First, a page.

Under this project, UN Women Pakistan, Sindh Women Development Department, and LHRLA jointly launched a Women Protection Unit (WPU) in Karachi in 2018 to offer female victims support in the form of expert advice, legal aid, counselling, and guidance on accessing justice. The WPU is linked with Sindh Government’s Women’s Development Department Complaint Cell and other service providers through Madadgaar, a toll-free helpline established to provide telephonic counseling to women and child victims of GBV across Pakistan. During the WPU launch ceremony, President LHRLA Zia Ahmad Awan stated, “Women and girls can approach the protection and prevention services of the WPU through the Madadgaar Helpline 1098 at any hour of night or day.” A second WPU is being operationalized in Khairpur to provide support to women from interior Sindh.
Raising Awareness on GBV Support Services
UN Women Pakistan realizes that the main challenge in addressing GBV is its acceptance as a norm by society at large. This is why UN Women is working to end violence by increasing awareness regarding the causes and consequences of GBV and implementing behavior change strategies in order to promote gender equality. UN Women and LHRLA have collaborated on awareness raising on all forms of violence against women as serious violations of human rights, so that they are fully sensitized on how to seek help and services for when faced with violence or exploitation. Since the start of the project, UN Women and LHRLA have organized awareness sessions in different communities reaching around 500 participants to draw attention to the WPU’s services and address the barriers that prevent women from seeking help when faced with GBV.
Making Noise: Speaking Up Against Violence
Taking action against violence takes courage but it is the first step towards challenging the prevailing mindset and ending the culture of silence. In Pakistan, women are often coerced to stay quiet and are unable to narrate their ordeals which ultimately deprives them from accessing essential support services. Women cannot speak up without fear of retaliation as all forms of violence including domestic violence and sexual harassment are seen as taboo topics; as a result, justice is denied completely to the silent sufferers. Despite these current challenges, UN Women Pakistan has taken up sustained action to promote the need for changing norms and behaviors related to GBV through sensitization campaigns.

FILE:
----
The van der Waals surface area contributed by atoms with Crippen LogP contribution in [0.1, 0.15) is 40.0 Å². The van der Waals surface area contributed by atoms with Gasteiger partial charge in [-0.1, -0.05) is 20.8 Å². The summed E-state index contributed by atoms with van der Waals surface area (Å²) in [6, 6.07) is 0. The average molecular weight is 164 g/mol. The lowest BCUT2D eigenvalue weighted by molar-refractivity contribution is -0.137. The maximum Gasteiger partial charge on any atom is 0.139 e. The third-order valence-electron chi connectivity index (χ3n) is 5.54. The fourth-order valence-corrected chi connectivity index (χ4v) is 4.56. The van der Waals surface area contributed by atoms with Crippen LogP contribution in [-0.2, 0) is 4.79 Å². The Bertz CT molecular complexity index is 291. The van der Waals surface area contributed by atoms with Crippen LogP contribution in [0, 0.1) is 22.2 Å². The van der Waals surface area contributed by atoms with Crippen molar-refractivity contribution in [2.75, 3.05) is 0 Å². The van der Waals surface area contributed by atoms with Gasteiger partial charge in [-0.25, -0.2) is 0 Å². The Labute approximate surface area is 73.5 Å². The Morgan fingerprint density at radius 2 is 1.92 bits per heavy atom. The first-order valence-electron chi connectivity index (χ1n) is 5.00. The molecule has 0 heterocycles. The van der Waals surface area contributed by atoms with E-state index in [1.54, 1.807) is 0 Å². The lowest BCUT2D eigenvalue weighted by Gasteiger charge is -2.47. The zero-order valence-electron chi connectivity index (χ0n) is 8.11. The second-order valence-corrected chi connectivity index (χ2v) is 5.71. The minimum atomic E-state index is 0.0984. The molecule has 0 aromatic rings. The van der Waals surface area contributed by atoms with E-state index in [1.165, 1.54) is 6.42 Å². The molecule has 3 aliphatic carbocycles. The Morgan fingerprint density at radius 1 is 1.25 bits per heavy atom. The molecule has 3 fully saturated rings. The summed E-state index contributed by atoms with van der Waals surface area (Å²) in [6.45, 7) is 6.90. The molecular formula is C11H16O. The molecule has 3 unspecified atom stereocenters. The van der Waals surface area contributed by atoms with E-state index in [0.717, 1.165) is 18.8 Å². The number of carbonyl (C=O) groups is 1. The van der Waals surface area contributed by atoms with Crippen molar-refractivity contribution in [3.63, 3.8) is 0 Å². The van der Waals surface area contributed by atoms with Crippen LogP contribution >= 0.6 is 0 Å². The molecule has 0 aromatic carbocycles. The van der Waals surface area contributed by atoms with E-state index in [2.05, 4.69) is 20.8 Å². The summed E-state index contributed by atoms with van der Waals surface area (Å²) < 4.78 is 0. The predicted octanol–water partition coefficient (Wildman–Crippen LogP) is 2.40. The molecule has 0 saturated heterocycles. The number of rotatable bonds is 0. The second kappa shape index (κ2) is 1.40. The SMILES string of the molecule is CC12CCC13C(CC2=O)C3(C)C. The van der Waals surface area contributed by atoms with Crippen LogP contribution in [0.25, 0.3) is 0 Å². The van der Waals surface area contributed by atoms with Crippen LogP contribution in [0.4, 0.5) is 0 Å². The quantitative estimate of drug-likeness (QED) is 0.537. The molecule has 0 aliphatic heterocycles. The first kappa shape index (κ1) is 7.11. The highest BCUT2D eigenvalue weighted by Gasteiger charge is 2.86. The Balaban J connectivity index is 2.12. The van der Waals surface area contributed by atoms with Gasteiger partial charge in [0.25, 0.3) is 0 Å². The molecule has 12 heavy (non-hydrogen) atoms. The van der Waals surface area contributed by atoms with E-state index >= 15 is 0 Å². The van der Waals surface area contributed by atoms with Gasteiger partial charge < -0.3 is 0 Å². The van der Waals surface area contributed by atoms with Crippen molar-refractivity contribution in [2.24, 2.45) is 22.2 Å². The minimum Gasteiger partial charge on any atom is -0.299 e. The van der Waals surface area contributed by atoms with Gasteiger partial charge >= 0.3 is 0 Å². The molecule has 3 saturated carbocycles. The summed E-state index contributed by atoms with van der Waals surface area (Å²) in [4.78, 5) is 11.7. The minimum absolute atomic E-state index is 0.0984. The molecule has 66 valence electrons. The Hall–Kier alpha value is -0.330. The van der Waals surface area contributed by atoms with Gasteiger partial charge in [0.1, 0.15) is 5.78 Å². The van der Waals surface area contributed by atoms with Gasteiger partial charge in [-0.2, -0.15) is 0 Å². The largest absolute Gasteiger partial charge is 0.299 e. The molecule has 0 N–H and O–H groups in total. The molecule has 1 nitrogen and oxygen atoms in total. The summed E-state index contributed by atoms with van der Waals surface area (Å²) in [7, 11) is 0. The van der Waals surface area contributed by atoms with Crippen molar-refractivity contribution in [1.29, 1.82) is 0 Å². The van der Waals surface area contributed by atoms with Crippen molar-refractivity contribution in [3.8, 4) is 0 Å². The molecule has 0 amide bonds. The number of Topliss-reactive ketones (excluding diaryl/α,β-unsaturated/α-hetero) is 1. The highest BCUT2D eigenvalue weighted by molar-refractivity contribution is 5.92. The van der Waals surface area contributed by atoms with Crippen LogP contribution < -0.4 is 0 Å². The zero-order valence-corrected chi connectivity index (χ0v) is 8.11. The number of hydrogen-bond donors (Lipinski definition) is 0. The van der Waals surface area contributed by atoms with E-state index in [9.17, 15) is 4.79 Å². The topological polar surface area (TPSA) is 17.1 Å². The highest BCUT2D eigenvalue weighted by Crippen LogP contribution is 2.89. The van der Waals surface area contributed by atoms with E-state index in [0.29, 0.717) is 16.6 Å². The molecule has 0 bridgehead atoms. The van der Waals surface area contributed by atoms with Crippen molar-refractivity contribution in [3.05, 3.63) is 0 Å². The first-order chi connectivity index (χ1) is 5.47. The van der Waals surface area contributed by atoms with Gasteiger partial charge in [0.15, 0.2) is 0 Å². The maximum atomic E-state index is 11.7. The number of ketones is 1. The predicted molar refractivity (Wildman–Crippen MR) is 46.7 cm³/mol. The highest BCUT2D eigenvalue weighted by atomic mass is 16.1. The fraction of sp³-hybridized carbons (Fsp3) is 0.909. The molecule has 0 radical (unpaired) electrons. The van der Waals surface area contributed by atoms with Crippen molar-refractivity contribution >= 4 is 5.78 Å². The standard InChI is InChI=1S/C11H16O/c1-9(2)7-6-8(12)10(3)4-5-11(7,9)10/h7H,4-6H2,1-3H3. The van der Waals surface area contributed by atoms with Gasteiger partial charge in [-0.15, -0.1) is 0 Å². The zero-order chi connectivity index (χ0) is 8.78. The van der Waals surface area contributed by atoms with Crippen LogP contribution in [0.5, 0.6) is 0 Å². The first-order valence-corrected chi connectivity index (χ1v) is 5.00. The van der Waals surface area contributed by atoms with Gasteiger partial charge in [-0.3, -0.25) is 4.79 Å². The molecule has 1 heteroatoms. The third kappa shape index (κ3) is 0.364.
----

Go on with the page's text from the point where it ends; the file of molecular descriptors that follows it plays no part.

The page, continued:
Consequently, the success of the WPU in encouraging women to speak up is evident as more than 2,000 females have shared their experiences and sought support from the WPU. These courageous Pakistani women were provided with the services they needed relating to psycho-social counselling, legal advice and aid, and referrals. To further facilitate women and youth, the WPU has introduced a mobile application for VAW incident reporting, so that users can easily report and track their complaints using a mobile phone. Virtual counselling is also available to allow survivors the ease of online services.
A Story of Survival
Among all the cases that the Karachi WPU has dealt with under the Madadgaar helpline in the past year, one story of survival can give testimony to the critical role played by UN Women Pakistan’s support for expanding access to quality multi-sectoral services for survivors and paving the path for justice. This is the story of Dil Jaan - a woman who was forced into marriage with a relative and shortly thereafter became a victim of domestic violence and abuse. Dil Jaan’s family demanded divorce but her husband refused.
One day Dil Jaan learnt about Madadgaar’s services and approached the WPU for help. A WPU representative began dealing with her case and talked about when she first saw her: “She could not even sit in the office properly when she arrived here. She kept standing up and roaming around. Her traumatized condition was unbearable and I was horrified to see her. Still I get waves of shock and fear all over my body when I think of her condition that day.”
The WPU Karachi stepped in thereafter to pursue Dil Jaan’s case for ‘Khula’ – an Islamic procedure wherein a woman can initiate divorcing her husband. Her family was unable to financially afford the legal procedure and formalities so all costs were covered by the WPU. The WPU team was successfully able to free Dil Jaan from the domestic violence being inflicted on her as a result of the forced marriage. “The Madadgaar team took the lead and followed up on our case without any service charges. The WPU helped us take our case to court when no one was listening to us and we did not have any agency. We are grateful and very happy,” explained Dil Jaan’s parents.